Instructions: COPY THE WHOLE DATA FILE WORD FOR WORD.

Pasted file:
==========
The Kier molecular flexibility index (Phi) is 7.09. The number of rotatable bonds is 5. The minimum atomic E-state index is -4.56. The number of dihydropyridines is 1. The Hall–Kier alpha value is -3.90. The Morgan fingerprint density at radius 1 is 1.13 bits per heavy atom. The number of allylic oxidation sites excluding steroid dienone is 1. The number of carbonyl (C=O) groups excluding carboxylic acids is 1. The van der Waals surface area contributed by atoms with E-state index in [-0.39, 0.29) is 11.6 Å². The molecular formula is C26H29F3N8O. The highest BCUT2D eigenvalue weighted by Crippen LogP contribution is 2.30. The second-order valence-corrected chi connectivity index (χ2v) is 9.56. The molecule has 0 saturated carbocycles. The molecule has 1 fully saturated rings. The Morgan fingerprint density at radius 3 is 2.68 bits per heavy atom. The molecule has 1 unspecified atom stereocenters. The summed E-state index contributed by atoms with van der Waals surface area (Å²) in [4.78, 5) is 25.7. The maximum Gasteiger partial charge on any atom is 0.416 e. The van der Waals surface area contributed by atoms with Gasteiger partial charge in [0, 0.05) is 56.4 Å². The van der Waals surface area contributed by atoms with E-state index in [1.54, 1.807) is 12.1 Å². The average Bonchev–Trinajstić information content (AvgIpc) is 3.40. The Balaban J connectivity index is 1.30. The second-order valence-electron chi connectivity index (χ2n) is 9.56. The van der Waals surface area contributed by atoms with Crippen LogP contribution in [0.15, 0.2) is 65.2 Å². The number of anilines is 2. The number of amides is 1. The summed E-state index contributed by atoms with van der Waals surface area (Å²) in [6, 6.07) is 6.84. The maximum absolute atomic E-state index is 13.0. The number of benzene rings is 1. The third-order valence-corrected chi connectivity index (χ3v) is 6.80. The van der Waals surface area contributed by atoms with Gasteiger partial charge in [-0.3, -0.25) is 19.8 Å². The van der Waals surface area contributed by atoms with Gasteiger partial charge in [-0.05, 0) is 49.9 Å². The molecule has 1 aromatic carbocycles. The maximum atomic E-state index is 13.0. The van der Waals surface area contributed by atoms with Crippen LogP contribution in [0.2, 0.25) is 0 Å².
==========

The Kier molecular flexibility index (Phi) is 7.09. The number of rotatable bonds is 5. The minimum atomic E-state index is -4.56. The number of dihydropyridines is 1. The Hall–Kier alpha value is -3.90. The Morgan fingerprint density at radius 1 is 1.13 bits per heavy atom. The number of allylic oxidation sites excluding steroid dienone is 1. The number of carbonyl (C=O) groups excluding carboxylic acids is 1. The van der Waals surface area contributed by atoms with E-state index in [-0.39, 0.29) is 11.6 Å². The molecular formula is C26H29F3N8O. The highest BCUT2D eigenvalue weighted by Crippen LogP contribution is 2.30. The second-order valence-corrected chi connectivity index (χ2v) is 9.56. The molecule has 0 saturated carbocycles. The molecule has 1 fully saturated rings. The Morgan fingerprint density at radius 3 is 2.68 bits per heavy atom. The molecule has 1 unspecified atom stereocenters. The summed E-state index contributed by atoms with van der Waals surface area (Å²) in [4.78, 5) is 25.7. The maximum Gasteiger partial charge on any atom is 0.416 e. The van der Waals surface area contributed by atoms with Gasteiger partial charge in [0, 0.05) is 56.4 Å². The van der Waals surface area contributed by atoms with E-state index in [1.54, 1.807) is 12.1 Å². The average Bonchev–Trinajstić information content (AvgIpc) is 3.40. The Balaban J connectivity index is 1.30. The second-order valence-electron chi connectivity index (χ2n) is 9.56. The van der Waals surface area contributed by atoms with Crippen LogP contribution in [0.15, 0.2) is 65.2 Å². The number of anilines is 2. The number of amides is 1. The summed E-state index contributed by atoms with van der Waals surface area (Å²) in [6, 6.07) is 6.84. The maximum absolute atomic E-state index is 13.0. The number of benzene rings is 1. The third-order valence-corrected chi connectivity index (χ3v) is 6.80. The van der Waals surface area contributed by atoms with Gasteiger partial charge in [-0.3, -0.25) is 19.8 Å². The van der Waals surface area contributed by atoms with Gasteiger partial charge in [-0.05, 0) is 49.9 Å². The molecule has 1 aromatic carbocycles. The maximum atomic E-state index is 13.0. The van der Waals surface area contributed by atoms with Crippen LogP contribution in [0.2, 0.25) is 0 Å².